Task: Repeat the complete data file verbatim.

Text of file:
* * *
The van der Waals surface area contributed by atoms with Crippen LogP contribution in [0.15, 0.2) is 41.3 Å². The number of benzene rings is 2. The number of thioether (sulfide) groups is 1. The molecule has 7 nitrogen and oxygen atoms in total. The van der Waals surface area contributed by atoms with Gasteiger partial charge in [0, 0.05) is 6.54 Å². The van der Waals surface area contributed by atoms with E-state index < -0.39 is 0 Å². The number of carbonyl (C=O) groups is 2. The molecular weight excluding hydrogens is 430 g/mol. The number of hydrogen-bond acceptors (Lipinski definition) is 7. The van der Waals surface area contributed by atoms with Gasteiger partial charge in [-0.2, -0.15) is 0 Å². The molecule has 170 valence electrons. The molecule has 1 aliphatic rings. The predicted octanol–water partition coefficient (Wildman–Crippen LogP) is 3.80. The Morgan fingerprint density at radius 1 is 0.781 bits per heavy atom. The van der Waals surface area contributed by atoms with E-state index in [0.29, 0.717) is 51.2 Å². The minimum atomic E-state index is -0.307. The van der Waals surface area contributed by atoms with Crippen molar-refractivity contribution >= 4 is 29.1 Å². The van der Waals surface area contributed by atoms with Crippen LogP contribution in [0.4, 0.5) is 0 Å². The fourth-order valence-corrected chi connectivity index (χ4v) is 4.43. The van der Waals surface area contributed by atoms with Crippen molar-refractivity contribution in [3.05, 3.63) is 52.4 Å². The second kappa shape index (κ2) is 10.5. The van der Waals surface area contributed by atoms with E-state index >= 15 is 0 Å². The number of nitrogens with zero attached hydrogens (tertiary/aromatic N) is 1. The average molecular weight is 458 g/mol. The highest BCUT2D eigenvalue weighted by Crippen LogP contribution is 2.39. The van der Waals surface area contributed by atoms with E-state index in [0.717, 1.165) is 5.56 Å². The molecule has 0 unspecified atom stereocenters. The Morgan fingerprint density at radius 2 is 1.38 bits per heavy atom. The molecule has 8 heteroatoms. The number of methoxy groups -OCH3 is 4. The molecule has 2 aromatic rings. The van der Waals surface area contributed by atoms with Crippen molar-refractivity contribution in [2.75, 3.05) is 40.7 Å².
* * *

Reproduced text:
The van der Waals surface area contributed by atoms with Crippen LogP contribution in [0.15, 0.2) is 41.3 Å². The number of benzene rings is 2. The number of thioether (sulfide) groups is 1. The molecule has 7 nitrogen and oxygen atoms in total. The van der Waals surface area contributed by atoms with Gasteiger partial charge in [0, 0.05) is 6.54 Å². The van der Waals surface area contributed by atoms with E-state index < -0.39 is 0 Å². The number of carbonyl (C=O) groups is 2. The molecular weight excluding hydrogens is 430 g/mol. The number of hydrogen-bond acceptors (Lipinski definition) is 7. The van der Waals surface area contributed by atoms with Gasteiger partial charge in [-0.2, -0.15) is 0 Å². The molecule has 170 valence electrons. The molecule has 1 aliphatic rings. The predicted octanol–water partition coefficient (Wildman–Crippen LogP) is 3.80. The Morgan fingerprint density at radius 1 is 0.781 bits per heavy atom. The van der Waals surface area contributed by atoms with E-state index in [0.29, 0.717) is 51.2 Å². The minimum atomic E-state index is -0.307. The van der Waals surface area contributed by atoms with Crippen molar-refractivity contribution >= 4 is 29.1 Å². The van der Waals surface area contributed by atoms with Crippen LogP contribution in [0.4, 0.5) is 0 Å². The fourth-order valence-corrected chi connectivity index (χ4v) is 4.43. The van der Waals surface area contributed by atoms with Crippen molar-refractivity contribution in [3.05, 3.63) is 52.4 Å². The second kappa shape index (κ2) is 10.5. The van der Waals surface area contributed by atoms with E-state index >= 15 is 0 Å². The number of nitrogens with zero attached hydrogens (tertiary/aromatic N) is 1. The average molecular weight is 458 g/mol. The highest BCUT2D eigenvalue weighted by Crippen LogP contribution is 2.39. The van der Waals surface area contributed by atoms with E-state index in [0.717, 1.165) is 5.56 Å². The molecule has 0 unspecified atom stereocenters. The Morgan fingerprint density at radius 2 is 1.38 bits per heavy atom. The molecule has 8 heteroatoms. The number of methoxy groups -OCH3 is 4. The molecule has 2 aromatic rings. The van der Waals surface area contributed by atoms with Crippen molar-refractivity contribution in [2.75, 3.05) is 40.7 Å².